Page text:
Patriot League needs to home in on better system

March 11, 2000|By John Eisenberg

EASTON, Pa. -- Lafayette pounded Navy so badly in the Patriot League tournament final yesterday that the Midshipmen can't blame the loss on the home-court controversy that shadowed the tournament and worked against them.

"They beat us in every possible way," Navy coach Don DeVoe said after the 87-61 loss at Lafayette's Allan P. Kirby Center. "They pounded us into oblivion."

Still, the Mids will spend the summer wondering what might have happened if they had played the game on their home floor, where they put a 28-point beating on Lafayette last month.

"There's no doubt," DeVoe said, "that this game was won as much in the boardroom as on the hardwood. The home court makes that much difference."

Don't misunderstand. The Mids shot 32.7 percent, committed 25 turnovers, got pounded on the backboards and trailed by at least 14 points throughout the second half. They never resembled the team that brought a 23-5 record and a 13-game winning streak into the game.

Quite simply, they didn't show up for the biggest game of their season, with a berth in the NCAA tournament on the line.

"We just didn't play, period," forward Chris Williams said.

But given that Lafayette's win made it seven in a row for the home team in the Patriot League final, a streak dating back to 1993, it's obviously a huge advantage to play the game at home.

And the circumstances that led to Lafayette being at home yesterday instead of Navy were as bizarre as they were frustrating for DeVoe and the Mids.

The two teams tied for the league's regular-season title for the second time in three years, this time with 11-1 records. Lafayette got the top seed and the title game at home after the league used a different tiebreaker mechanism for the third straight year, confusing everyone.

Two years ago, a coin flip was used to break the tie and Navy won, played the title game at home and beat Lafayette to advance to the NCAA tournament. The league's seven coaches decided after that season to eliminate the flip and use a more quantifiable tiebreaker -- the Jeff Sagarin Ratings, a private power-ratings index that ranks every team in Division I from top to bottom. In the event of a regular-season tie, the team with the higher Sagarin rating would get the No. 1 seed in the tournament and the title game at home.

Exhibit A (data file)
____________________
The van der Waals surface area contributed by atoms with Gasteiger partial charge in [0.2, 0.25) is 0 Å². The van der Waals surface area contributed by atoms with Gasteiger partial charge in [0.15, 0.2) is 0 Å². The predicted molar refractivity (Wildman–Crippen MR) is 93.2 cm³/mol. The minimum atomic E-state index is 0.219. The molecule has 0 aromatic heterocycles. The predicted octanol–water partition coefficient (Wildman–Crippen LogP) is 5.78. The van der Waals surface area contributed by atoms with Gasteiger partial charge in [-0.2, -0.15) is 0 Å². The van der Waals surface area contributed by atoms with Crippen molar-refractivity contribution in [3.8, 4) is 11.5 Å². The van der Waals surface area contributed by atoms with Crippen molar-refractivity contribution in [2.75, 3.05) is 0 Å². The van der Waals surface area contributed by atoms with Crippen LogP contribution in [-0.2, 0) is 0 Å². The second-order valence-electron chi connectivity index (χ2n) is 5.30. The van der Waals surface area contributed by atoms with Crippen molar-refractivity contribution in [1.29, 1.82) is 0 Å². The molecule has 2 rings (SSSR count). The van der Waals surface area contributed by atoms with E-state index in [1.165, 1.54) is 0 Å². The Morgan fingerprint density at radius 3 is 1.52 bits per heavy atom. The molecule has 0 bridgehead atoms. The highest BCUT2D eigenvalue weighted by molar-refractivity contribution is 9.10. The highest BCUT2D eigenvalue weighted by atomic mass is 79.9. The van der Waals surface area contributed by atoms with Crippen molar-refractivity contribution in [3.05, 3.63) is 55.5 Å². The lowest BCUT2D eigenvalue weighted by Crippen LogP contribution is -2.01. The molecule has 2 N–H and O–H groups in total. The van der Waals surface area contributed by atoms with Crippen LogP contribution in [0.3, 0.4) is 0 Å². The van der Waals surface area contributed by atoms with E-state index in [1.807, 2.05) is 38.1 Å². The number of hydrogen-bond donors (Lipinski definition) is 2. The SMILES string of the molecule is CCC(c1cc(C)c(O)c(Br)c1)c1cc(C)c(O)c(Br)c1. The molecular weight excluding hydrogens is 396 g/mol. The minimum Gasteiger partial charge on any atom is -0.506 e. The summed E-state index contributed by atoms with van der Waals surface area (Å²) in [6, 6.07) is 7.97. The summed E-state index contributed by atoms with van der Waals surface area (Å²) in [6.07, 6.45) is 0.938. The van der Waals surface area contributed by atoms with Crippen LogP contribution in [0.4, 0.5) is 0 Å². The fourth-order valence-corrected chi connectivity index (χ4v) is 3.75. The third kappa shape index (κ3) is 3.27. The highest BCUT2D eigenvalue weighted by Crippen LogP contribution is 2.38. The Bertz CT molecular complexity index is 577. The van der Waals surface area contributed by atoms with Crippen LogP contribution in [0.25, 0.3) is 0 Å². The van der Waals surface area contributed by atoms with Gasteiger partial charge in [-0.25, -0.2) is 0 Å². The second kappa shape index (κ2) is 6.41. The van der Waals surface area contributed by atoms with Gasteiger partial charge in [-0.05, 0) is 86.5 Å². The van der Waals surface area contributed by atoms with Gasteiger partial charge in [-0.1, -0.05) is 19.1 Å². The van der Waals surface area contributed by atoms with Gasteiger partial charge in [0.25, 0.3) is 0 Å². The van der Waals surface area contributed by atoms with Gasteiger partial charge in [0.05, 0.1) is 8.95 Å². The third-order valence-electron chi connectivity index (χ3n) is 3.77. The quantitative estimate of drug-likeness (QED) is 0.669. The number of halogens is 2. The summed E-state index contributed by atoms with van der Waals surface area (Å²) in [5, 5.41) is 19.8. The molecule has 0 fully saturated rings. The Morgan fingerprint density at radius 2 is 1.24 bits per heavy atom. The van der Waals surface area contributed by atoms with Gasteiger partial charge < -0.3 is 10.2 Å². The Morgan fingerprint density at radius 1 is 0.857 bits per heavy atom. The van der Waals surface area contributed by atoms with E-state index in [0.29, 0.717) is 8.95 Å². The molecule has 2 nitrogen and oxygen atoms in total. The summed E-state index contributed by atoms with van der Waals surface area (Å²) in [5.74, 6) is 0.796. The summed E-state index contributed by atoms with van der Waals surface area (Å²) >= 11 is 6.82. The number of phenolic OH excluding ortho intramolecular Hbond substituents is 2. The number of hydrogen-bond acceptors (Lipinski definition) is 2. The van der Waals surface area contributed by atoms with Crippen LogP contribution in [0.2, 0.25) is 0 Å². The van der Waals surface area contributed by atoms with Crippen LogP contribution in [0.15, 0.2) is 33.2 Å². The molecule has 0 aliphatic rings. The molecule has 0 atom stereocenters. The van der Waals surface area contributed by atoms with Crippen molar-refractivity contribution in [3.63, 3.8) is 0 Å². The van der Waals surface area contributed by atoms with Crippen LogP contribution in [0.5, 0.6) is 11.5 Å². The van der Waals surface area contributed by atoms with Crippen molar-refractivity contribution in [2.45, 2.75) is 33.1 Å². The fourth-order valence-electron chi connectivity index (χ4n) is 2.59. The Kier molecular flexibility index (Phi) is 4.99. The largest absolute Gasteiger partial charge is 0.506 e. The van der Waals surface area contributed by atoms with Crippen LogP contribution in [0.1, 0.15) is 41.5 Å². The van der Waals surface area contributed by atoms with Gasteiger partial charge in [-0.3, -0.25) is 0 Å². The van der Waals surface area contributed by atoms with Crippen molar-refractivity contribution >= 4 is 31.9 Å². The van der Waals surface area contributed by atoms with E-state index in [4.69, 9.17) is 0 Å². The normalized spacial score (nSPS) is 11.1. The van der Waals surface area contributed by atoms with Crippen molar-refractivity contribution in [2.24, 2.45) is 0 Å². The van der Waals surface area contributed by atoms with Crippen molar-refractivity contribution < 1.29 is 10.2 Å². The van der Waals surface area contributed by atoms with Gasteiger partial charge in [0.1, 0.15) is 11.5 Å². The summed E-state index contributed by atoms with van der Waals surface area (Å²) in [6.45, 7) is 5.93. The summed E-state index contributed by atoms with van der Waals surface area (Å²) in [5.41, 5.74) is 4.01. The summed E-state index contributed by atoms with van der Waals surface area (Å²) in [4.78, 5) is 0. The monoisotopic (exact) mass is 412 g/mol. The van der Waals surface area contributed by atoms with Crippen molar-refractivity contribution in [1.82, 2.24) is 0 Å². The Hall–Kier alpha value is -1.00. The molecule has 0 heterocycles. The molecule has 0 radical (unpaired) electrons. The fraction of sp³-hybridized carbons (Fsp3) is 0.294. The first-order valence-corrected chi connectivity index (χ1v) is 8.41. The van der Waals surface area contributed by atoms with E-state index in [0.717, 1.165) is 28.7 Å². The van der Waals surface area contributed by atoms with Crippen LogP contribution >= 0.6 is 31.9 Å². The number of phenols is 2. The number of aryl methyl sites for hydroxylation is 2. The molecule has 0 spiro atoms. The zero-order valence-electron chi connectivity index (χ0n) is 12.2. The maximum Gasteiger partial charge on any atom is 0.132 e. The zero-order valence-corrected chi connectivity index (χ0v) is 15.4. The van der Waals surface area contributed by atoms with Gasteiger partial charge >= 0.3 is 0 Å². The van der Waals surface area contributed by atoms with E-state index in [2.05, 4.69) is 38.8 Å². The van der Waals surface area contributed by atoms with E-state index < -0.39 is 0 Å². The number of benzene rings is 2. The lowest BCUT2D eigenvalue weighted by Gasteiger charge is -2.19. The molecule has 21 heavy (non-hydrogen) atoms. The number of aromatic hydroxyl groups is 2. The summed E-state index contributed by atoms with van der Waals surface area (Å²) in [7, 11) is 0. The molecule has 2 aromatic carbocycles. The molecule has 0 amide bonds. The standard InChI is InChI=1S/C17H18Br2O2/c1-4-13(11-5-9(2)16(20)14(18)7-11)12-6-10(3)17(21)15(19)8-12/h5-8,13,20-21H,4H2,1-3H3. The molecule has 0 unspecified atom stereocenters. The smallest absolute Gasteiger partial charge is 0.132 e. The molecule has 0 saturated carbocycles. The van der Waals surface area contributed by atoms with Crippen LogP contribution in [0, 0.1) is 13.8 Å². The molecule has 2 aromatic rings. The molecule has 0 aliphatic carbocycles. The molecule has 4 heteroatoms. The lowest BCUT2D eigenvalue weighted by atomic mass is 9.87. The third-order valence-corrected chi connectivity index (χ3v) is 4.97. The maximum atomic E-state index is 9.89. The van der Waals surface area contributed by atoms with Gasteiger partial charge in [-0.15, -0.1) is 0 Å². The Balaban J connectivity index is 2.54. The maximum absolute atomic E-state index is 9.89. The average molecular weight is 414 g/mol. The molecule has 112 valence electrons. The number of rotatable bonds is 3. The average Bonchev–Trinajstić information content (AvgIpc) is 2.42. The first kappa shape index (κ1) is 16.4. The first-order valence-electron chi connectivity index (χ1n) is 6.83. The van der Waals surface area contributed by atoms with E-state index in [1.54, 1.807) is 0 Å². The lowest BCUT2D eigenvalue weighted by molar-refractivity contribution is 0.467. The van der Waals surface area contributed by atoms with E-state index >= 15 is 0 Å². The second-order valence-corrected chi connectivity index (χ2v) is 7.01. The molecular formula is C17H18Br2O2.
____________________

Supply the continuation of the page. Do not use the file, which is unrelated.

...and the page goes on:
There was no need for a tiebreaker last year, as Lafayette won the regular-season title as well as the tournament final at home, but the coaches still voted after the season to change the tiebreaker procedure yet again -- now they would use the Ratings Percentage Index (RPI), another power-ratings index that the NCAA uses to help seed and select teams at tournament time.

Got all that? If you're confused, here's what it boils down to -- Navy had to play on the road yesterday because of a run of bad numeric luck almost defying belief.

The Mids had a higher Sagarin rating than Lafayette after the regular season, but oops, that's right, the Sagarin was thrown out as the tiebreaker after last year.

But wait, the Mids also had a higher RPI than Lafayette as the teams tipped off yesterday, so why was the game played at Lafayette and not at Navy's Alumni Hall? Because the RPI rankings generated after the regular season were used instead of the RPI rankings generated after the early rounds of the league tournament, in which both Navy and Lafayette won two games at the Kirby Center.

"It's hard to believe the way all this stuff came down," DeVoe said. "But in the end, we both tied for the league title with 11-1 records, and they played three playoff games on their home court, and we didn't play any at home."

In fairness, Navy was on the right side of that freaky set of circumstances two years ago, when they had the same record as Lafayette and played the whole tournament at Alumni Hall. (The first two rounds are held at a rotating neutral site.) DeVoe wasn't complaining then, but Lafayette was, setting off the many changes that led to this year's controversy.

What the league really needs is to start holding the tournament at a neutral site, putting an end to the annual controversy and bickering. DeVoe said it's a must if the Patriot League "is going to advance at all" from its relatively small-time status.

"We need to add an eighth member and do away with byes and home-court advantages and everything," DeVoe said. "Just play the tournament at a neutral site, like all the other conferences do. This our third trip to the Lehigh Valley in the past three weeks. And the road isn't kind in this game. That's just the nature of the game."

Again, it might not have mattered where yesterday's game was played. Lafayette shot 50.8 percent, beat the Mids to loose balls and played better for 40 minutes.

"I certainly don't want this to sound like sour grapes," DeVoe said. "They deserve to represent the conference after the way they played. They might well have beaten us on a neutral court today."

But no one will ever know, which is precisely the point.

Navy's best basketball team since David Robinson's days deserved better than to have its season decided by some mysterious power rankings and a league that keeps changing its mind.

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